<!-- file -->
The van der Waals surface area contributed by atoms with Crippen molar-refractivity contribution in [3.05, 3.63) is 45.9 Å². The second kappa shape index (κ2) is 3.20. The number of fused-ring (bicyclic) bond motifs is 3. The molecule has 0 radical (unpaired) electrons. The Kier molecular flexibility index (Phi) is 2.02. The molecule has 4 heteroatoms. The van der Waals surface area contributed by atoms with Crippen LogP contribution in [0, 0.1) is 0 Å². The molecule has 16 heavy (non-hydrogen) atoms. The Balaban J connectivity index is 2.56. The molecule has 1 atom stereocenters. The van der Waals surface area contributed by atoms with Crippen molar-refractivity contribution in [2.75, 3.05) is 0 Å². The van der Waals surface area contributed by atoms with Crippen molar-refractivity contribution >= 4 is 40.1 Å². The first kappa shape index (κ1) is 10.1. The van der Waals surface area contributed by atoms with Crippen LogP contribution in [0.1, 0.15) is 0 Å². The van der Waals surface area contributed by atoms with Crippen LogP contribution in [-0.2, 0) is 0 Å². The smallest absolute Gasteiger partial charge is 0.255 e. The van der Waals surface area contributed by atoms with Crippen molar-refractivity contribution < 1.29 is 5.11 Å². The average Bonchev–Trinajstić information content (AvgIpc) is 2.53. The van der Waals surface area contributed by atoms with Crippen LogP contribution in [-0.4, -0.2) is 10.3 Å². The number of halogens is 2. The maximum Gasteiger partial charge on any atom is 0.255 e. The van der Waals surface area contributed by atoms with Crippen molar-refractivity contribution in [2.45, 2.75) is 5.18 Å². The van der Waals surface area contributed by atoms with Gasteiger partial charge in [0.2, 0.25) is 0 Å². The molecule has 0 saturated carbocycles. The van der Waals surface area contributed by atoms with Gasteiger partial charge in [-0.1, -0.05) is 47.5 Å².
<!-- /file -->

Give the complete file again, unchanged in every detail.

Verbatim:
The van der Waals surface area contributed by atoms with Crippen molar-refractivity contribution in [3.05, 3.63) is 45.9 Å². The second kappa shape index (κ2) is 3.20. The number of fused-ring (bicyclic) bond motifs is 3. The molecule has 0 radical (unpaired) electrons. The Kier molecular flexibility index (Phi) is 2.02. The molecule has 4 heteroatoms. The van der Waals surface area contributed by atoms with Crippen LogP contribution in [0, 0.1) is 0 Å². The molecule has 16 heavy (non-hydrogen) atoms. The Balaban J connectivity index is 2.56. The molecule has 1 atom stereocenters. The van der Waals surface area contributed by atoms with Crippen molar-refractivity contribution in [2.75, 3.05) is 0 Å². The van der Waals surface area contributed by atoms with Crippen molar-refractivity contribution >= 4 is 40.1 Å². The first kappa shape index (κ1) is 10.1. The van der Waals surface area contributed by atoms with Crippen LogP contribution in [0.1, 0.15) is 0 Å². The van der Waals surface area contributed by atoms with Crippen LogP contribution in [-0.2, 0) is 0 Å². The smallest absolute Gasteiger partial charge is 0.255 e. The van der Waals surface area contributed by atoms with Crippen molar-refractivity contribution < 1.29 is 5.11 Å². The average Bonchev–Trinajstić information content (AvgIpc) is 2.53. The van der Waals surface area contributed by atoms with Crippen LogP contribution in [-0.4, -0.2) is 10.3 Å². The number of halogens is 2. The maximum Gasteiger partial charge on any atom is 0.255 e. The van der Waals surface area contributed by atoms with Crippen molar-refractivity contribution in [2.45, 2.75) is 5.18 Å². The van der Waals surface area contributed by atoms with Gasteiger partial charge in [0.2, 0.25) is 0 Å². The molecule has 0 saturated carbocycles. The van der Waals surface area contributed by atoms with Gasteiger partial charge in [-0.1, -0.05) is 47.5 Å².